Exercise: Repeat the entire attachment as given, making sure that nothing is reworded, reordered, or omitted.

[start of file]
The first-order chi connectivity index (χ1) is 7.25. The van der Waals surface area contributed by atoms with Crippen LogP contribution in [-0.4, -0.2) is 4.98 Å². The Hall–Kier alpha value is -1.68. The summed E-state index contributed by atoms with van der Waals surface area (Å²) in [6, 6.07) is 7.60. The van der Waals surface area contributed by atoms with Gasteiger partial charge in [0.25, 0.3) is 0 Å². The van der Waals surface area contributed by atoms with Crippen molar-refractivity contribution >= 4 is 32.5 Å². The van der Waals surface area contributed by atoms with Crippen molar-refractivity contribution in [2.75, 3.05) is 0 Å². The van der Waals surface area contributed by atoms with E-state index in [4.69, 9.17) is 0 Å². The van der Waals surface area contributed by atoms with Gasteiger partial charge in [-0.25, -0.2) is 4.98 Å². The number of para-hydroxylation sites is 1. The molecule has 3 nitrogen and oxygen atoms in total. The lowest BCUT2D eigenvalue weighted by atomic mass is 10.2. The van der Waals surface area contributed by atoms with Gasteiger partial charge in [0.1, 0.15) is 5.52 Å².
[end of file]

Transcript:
The first-order chi connectivity index (χ1) is 7.25. The van der Waals surface area contributed by atoms with Crippen LogP contribution in [-0.4, -0.2) is 4.98 Å². The Hall–Kier alpha value is -1.68. The summed E-state index contributed by atoms with van der Waals surface area (Å²) in [6, 6.07) is 7.60. The van der Waals surface area contributed by atoms with Gasteiger partial charge in [0.25, 0.3) is 0 Å². The van der Waals surface area contributed by atoms with Crippen molar-refractivity contribution >= 4 is 32.5 Å². The van der Waals surface area contributed by atoms with Crippen molar-refractivity contribution in [2.75, 3.05) is 0 Å². The van der Waals surface area contributed by atoms with E-state index in [4.69, 9.17) is 0 Å². The van der Waals surface area contributed by atoms with Gasteiger partial charge in [-0.25, -0.2) is 4.98 Å². The number of para-hydroxylation sites is 1. The molecule has 3 nitrogen and oxygen atoms in total. The lowest BCUT2D eigenvalue weighted by atomic mass is 10.2. The van der Waals surface area contributed by atoms with Gasteiger partial charge in [0.1, 0.15) is 5.52 Å².